A third of public fears police use of drones
Nearly half the public, 44 percent, supports allowing police forces inside the U.S. to use unmanned aerial vehicles
San Angelo Standard-Times
WASHINGTON — More than a third of Americans worry their privacy will suffer if drones like those used to spy on U.S. enemies overseas become the latest police tool for tracking suspected criminals at home, according to an Associated Press-National Constitution Center poll.
Congress has directed the Federal Aviation Administration to come up with safety regulations that will clear the way for routine domestic use of unmanned aircraft within the next three years. The government is under pressure from a wide range of interests to open U.S. skies to drones. Oil companies want them to monitor pipelines. Environmentalists want them to count sea lions on remote islands. Farmers want them to fly over crops with sensors that can detect which fields are wet and which need watering. They're already being used to help fight forest fires. And the list goes on.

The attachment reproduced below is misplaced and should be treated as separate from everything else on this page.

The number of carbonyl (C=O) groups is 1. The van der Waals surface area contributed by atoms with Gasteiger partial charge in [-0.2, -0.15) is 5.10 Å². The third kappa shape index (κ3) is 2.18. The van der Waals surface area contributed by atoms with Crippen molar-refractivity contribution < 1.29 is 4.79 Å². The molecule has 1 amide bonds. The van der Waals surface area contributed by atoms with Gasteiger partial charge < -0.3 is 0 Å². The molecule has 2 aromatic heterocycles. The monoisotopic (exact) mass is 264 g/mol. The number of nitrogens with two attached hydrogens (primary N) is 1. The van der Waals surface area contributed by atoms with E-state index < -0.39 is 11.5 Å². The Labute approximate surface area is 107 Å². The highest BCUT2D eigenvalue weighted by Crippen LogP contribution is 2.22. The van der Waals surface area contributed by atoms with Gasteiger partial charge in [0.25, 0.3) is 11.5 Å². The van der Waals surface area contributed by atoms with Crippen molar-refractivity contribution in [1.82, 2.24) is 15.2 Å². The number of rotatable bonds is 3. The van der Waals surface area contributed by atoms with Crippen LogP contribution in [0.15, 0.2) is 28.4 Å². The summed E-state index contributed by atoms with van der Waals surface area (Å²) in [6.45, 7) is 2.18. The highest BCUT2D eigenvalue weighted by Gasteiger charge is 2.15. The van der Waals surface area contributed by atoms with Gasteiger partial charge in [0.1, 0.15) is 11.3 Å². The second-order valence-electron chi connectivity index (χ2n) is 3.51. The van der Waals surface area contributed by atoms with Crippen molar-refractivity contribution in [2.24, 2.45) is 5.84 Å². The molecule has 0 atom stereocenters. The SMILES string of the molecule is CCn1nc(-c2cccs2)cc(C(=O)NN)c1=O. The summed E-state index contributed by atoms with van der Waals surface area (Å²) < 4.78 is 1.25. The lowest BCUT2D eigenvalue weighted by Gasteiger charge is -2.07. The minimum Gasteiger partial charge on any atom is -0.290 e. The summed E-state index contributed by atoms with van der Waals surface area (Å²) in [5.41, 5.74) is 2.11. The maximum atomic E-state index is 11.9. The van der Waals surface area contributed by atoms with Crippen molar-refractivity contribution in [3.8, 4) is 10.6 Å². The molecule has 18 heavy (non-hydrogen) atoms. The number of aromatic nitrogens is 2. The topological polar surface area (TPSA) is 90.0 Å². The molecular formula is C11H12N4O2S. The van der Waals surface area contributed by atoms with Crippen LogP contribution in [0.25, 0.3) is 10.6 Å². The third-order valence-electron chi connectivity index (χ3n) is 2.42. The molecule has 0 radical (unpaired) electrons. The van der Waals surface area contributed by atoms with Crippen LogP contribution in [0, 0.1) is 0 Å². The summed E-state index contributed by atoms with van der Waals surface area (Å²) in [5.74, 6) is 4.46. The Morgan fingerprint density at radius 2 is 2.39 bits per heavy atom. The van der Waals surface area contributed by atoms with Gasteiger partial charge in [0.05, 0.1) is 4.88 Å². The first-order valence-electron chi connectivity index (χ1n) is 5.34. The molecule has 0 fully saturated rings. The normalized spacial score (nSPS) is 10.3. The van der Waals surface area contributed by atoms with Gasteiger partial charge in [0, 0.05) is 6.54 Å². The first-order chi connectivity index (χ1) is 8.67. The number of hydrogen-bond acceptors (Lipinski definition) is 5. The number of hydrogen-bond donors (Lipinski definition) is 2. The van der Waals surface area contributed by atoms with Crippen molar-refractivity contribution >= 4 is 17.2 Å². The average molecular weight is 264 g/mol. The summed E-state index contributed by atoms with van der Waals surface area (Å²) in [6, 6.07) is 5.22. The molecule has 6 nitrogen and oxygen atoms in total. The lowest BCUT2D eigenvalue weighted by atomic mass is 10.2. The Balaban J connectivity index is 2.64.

Manufacturers are also keen to cash in on what they expect to be a burgeoning new drone market. Government and commercial drone-related expenditures are forecast to total $89 billion worldwide over the next decade. On the leading edge of that new market are state and local police departments, who say that in many cases drones are cheaper, more practical and more effective than manned aircraft. Most of them would be small drones, generally weighing less than 55 pounds. They could be used, for example, to search for missing children or to scout a location ahead of a SWAT team.
But privacy advocates caution that drones equipped with powerful cameras, including the latest infrared cameras that can "see" through walls, listening devices and other information-gathering technology raise the specter of a surveillance society in which the activities of ordinary citizens are monitored and recorded by the authorities.
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